oddities in the datetime module

Tim Peters tim.peters at gmail.com
Sat Jan 15 00:20:57 CET 2005


[Max M]
> ...
> First of, it should be possible to easily convert between the
> datetime objects.

Why?  All the conversions people asked for when the module was being
designed were implemented.

> And eg. the date object doesn't have a datetime() method. Which
> it could easily have.

But not a *sensible* one.  If you only have a date (or time), what's a
conversion to datetime supposed to do about the "missing values"? 
Guess?  No good.

> Neither does time. They could have. But I don't think that
> is the way to solve it.

datetime.datetime objects have .date() and .time() methods, returning
the obvious datetime.date and datetime.time slices of the
datetime.datetime.  The class constructor datetime.combine() goes in
the other direction, building a datetime.datetime object by combining
a datetime.date and a datetime.time.

> It is a problem if you make a subclass of datetime. Often you
> will ned to make datetime arithmetics with the new class.
>
> Like: datetime_subclass_1 + datetime_subclass_2
>
> The result of that is a plain datetime

If your subclass doesn't override __add__, yes.

> In that case you will rather want your own subclass returned.

While possible, that's not necessarily so of all subclasses.

> But subclasses of datetime returns datetime objects.  Not the
> subclass.

That depends on whether the subclass overrides __add__, and if so, the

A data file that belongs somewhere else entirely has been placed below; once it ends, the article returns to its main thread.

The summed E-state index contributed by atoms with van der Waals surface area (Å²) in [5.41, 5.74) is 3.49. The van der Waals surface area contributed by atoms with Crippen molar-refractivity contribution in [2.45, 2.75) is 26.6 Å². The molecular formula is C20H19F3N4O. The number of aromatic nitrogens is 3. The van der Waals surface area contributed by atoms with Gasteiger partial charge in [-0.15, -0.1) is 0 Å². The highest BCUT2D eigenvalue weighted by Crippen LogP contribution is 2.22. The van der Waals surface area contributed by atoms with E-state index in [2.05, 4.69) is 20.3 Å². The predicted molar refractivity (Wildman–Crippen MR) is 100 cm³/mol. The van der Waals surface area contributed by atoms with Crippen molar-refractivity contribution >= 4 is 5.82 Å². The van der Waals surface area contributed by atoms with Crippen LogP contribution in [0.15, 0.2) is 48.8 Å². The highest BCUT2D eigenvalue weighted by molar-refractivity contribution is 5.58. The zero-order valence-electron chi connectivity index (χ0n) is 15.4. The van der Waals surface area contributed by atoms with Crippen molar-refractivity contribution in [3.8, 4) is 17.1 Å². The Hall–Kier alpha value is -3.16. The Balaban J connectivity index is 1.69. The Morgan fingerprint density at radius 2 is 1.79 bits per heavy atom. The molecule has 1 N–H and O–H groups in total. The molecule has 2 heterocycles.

code in its __add__ method.

> So to do an add of your own objects you must convert the output
> to your own class "manually"
>
> class my_datetime(datetime):
> 
>     def __add__(self, other):
>         result = datetime.__add__(self, other)
>         return my_datetime(result.timetuple()[:6])
> 
> datetime(), time() etc. methods will not help with this.

Well, it's unclear where you think you need help there.  If that's
what you want your subclass __add__ to do, you've already done it,
right?  It could save tedium to give your subclass a class
constructor, e.g., from_datetime(), and then code __add__ as

def __add__(self, other):
    return my_datetime.from_datetime(datetime.__add__(self, other))

Whether the implementation wants to use timetuple() depends on what
the subclass wants to do; for example, a subclass that intends to
support a notion of time zone needs more than just that.



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